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HMRC launches profit diversion compliance facility

12 February 2019. Published by Adam Craggs, Partner and Michelle Sloane, Senior Associate

On 10 January 2019, HMRC launched their Profit Diversion Compliance Facility (PDCF). The PDCF is a new voluntary disclosure facility, aimed at multinational enterprises (MNEs), that provides them with an opportunity to disclose and correct tax inaccuracies relating to profits diverted out of the UK.

Introduction 

The PDCF is being publicised by HMRC as something of a last chance for MNEs to regularise their cross border tax arrangements before HMRC get tough on non-compliance and come looking for them.

The new facility is designed to encourage MNEs to bring their tax affairs up to date and avoid an investigation by HMRC provided a full and accurate disclosure is made.

The PDCF is intended for use where a business’s cross border arrangements are not already under investigation by HMRC. HMRC has compiled a list of MNEs it considers are at risk of diverting profits. We anticipate that HMRC will shortly begin sending these businesses so-called “nudge” letters designed to encourage them to review their affairs and use the PDCF, or face an HMRC investigation.

Why use the PDCF?

The main advantages of using the PDCF is that businesses can regularise their tax affairs without investigation by HMRC and the disclosure will be treated as “unprompted” by HMRC so they will receive lower penalties.

MNEs that fail to register and are subsequently found to be non-compliant with their UK tax responsibilities will face far higher penalties and a possible criminal investigation. In addition, MNEs could also face irreparable reputational damage as HMRC can also “name and shame” them if their behaviour is considered to be deliberate.  

How to use the PDCF

MNEs who wish to use the PDCF should:

  • register for the PDCF by submitting the appropriate form to HMRC. The deadline to register is 31 December 2019
  • within six months of registration, unless HMRC agrees a longer period, a report which includes a proposal to settle any tax, interest and penalties (where applicable), should be submitted to HMRC.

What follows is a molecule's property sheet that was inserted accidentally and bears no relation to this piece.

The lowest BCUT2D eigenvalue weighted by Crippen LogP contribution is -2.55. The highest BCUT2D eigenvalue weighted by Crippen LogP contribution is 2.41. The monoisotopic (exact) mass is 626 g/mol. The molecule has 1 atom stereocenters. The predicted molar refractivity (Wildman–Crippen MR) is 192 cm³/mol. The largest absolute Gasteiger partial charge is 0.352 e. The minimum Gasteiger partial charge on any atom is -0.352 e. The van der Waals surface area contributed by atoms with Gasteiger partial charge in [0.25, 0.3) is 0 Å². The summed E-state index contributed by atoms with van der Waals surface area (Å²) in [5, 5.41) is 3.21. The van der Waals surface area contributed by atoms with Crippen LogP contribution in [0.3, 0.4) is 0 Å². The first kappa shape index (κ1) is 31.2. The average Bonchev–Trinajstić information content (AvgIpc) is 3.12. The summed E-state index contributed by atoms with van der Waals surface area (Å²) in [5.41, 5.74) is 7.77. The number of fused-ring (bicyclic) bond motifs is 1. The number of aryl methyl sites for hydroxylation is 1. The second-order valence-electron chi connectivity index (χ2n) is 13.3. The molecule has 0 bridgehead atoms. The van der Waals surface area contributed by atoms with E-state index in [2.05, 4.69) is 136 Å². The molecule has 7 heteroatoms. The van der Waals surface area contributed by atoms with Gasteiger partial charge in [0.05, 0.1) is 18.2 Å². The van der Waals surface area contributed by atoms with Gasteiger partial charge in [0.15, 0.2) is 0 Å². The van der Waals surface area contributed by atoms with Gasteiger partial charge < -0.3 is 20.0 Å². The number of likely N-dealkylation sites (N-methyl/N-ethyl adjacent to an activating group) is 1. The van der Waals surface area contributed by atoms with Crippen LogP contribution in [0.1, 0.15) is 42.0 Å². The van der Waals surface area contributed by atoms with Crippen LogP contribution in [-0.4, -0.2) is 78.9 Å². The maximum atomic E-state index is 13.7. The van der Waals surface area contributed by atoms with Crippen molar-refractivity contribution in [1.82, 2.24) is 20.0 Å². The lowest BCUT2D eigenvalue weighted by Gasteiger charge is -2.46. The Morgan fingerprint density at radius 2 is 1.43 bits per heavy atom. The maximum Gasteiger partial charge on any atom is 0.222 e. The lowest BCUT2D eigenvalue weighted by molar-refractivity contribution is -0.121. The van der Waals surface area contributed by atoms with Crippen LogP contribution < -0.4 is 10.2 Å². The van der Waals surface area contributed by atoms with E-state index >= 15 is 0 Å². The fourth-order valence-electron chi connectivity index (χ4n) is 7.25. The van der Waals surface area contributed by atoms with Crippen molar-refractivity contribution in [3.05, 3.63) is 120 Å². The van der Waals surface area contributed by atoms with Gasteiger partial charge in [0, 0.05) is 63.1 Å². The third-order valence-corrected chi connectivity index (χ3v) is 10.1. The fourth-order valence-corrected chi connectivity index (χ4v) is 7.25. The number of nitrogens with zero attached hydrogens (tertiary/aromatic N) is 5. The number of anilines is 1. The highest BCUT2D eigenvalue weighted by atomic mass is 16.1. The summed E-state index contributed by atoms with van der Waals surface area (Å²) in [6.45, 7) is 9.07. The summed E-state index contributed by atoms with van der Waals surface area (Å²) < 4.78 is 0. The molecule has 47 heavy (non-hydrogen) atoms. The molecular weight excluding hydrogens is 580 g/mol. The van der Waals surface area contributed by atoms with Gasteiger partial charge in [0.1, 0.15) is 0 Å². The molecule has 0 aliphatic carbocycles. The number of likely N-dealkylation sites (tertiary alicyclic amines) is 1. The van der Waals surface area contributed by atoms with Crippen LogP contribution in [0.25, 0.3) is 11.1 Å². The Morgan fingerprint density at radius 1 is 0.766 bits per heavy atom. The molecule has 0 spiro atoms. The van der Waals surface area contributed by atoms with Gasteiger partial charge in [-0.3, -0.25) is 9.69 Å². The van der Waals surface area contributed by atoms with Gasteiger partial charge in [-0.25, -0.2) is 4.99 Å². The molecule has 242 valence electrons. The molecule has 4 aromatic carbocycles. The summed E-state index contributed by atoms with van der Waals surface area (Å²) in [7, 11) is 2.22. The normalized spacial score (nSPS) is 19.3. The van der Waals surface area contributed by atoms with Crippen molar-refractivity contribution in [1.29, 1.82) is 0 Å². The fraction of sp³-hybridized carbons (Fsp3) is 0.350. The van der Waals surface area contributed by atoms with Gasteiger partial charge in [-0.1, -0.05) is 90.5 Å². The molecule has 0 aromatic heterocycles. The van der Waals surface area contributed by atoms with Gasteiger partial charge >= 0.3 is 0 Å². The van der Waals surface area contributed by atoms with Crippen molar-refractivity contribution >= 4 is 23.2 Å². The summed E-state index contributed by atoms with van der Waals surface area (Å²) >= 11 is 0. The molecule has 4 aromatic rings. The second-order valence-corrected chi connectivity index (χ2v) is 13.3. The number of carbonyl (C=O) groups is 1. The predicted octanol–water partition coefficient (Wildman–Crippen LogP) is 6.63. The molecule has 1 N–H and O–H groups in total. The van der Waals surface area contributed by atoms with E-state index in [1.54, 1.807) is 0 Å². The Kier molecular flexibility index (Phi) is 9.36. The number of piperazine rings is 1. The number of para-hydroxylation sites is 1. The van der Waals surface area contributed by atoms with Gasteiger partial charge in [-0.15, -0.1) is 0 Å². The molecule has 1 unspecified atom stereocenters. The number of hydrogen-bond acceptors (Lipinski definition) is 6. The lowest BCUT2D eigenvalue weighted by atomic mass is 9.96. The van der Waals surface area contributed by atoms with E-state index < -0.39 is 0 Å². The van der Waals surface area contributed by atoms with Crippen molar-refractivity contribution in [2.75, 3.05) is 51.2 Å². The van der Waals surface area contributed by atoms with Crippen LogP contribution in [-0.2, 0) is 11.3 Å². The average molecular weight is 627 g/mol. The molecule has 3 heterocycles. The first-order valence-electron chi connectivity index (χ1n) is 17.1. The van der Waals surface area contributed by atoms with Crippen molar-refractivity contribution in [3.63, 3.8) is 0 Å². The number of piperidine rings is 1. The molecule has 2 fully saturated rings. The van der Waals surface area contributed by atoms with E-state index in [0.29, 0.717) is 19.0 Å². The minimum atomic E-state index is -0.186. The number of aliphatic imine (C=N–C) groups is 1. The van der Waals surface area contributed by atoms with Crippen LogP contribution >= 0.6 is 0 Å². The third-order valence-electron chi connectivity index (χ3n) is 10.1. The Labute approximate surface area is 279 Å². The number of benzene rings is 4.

HMRC aim to respond to submitted reports within three months. The disclosure report should contain the following: 

Report should contain:

  • a description of the relevant facts referenced to the evidence from which they are derived
  • an analysis of the application of the tax law to the facts and the conclusions reached
  • an analysis of the behaviours investigated and the conclusions reached on the application of penalty provisions
  • the proposal being made to settle all outstanding liabilities, plus any penalties and interest
  • a signed declaration by a senior responsible officer certifying that to the best of their knowledge and belief it is a full and accurate disclosure of the facts
  • an annex listing the evidence that supports the facts referred to in the report the best of their knowledge and belief it is a full and accurate disclosure of the facts
It is important that the report is comprehensive and accurate, if it is not, HMRC will investigate. In addition, if HMRC believes it has been deliberately misled, a criminal or civil investigation into suspected tax fraud may be commenced.

How can we help?

We can assist you by:

  1. assessing your cross border tax risks

  2. assessing whether and how you may be able to use the PDCF and guide you through the process from registration through to completion

  3. preparing (together with your other tax advisers if necessary) your PDCF disclosure report 

  4. meeting with HMRC and negotiating settlement of any tax liability or penalty which you may have

  5. designing procedures to help you ensure your future transactions with related parties and business structures are fully compliant with relevant transfer pricing requirements and do not fall foul of the diverted profits tax provisions
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